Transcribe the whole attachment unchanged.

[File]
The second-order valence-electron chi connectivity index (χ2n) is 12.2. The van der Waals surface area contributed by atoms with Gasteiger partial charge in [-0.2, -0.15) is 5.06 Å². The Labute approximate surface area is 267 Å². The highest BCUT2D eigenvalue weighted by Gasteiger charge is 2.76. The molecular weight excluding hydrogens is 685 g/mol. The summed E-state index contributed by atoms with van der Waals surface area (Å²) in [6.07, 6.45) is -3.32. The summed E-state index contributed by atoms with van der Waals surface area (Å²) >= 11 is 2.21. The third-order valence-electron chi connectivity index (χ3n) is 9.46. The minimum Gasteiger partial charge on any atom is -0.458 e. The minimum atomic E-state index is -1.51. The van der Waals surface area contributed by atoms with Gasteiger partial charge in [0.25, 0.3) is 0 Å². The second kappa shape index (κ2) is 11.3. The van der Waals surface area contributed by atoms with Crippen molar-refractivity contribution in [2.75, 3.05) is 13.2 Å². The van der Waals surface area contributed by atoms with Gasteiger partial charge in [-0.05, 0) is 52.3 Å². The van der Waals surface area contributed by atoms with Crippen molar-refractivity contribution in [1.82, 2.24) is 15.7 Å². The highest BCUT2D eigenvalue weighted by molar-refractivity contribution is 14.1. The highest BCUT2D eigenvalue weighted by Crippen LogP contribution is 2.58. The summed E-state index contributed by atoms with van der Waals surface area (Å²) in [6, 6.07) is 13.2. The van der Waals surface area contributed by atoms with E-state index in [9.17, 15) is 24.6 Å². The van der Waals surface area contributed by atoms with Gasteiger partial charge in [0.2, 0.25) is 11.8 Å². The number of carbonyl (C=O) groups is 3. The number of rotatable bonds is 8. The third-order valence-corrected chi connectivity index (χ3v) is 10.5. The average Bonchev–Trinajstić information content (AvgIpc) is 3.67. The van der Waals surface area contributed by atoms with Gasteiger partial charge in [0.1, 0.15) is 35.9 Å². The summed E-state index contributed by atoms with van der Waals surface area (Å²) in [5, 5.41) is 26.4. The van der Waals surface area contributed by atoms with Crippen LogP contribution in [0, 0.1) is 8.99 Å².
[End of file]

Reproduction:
The second-order valence-electron chi connectivity index (χ2n) is 12.2. The van der Waals surface area contributed by atoms with Gasteiger partial charge in [-0.2, -0.15) is 5.06 Å². The Labute approximate surface area is 267 Å². The highest BCUT2D eigenvalue weighted by Gasteiger charge is 2.76. The molecular weight excluding hydrogens is 685 g/mol. The summed E-state index contributed by atoms with van der Waals surface area (Å²) in [6.07, 6.45) is -3.32. The summed E-state index contributed by atoms with van der Waals surface area (Å²) >= 11 is 2.21. The third-order valence-electron chi connectivity index (χ3n) is 9.46. The minimum Gasteiger partial charge on any atom is -0.458 e. The minimum atomic E-state index is -1.51. The van der Waals surface area contributed by atoms with Gasteiger partial charge in [0.25, 0.3) is 0 Å². The second kappa shape index (κ2) is 11.3. The van der Waals surface area contributed by atoms with Crippen molar-refractivity contribution in [2.75, 3.05) is 13.2 Å². The van der Waals surface area contributed by atoms with Gasteiger partial charge in [-0.05, 0) is 52.3 Å². The van der Waals surface area contributed by atoms with Crippen molar-refractivity contribution in [1.82, 2.24) is 15.7 Å². The highest BCUT2D eigenvalue weighted by molar-refractivity contribution is 14.1. The highest BCUT2D eigenvalue weighted by Crippen LogP contribution is 2.58. The summed E-state index contributed by atoms with van der Waals surface area (Å²) in [6, 6.07) is 13.2. The van der Waals surface area contributed by atoms with E-state index in [9.17, 15) is 24.6 Å². The van der Waals surface area contributed by atoms with Gasteiger partial charge in [0.2, 0.25) is 11.8 Å². The number of carbonyl (C=O) groups is 3. The number of rotatable bonds is 8. The third-order valence-corrected chi connectivity index (χ3v) is 10.5. The average Bonchev–Trinajstić information content (AvgIpc) is 3.67. The van der Waals surface area contributed by atoms with Gasteiger partial charge in [0.1, 0.15) is 35.9 Å². The summed E-state index contributed by atoms with van der Waals surface area (Å²) in [5, 5.41) is 26.4. The van der Waals surface area contributed by atoms with Crippen LogP contribution in [0, 0.1) is 8.99 Å².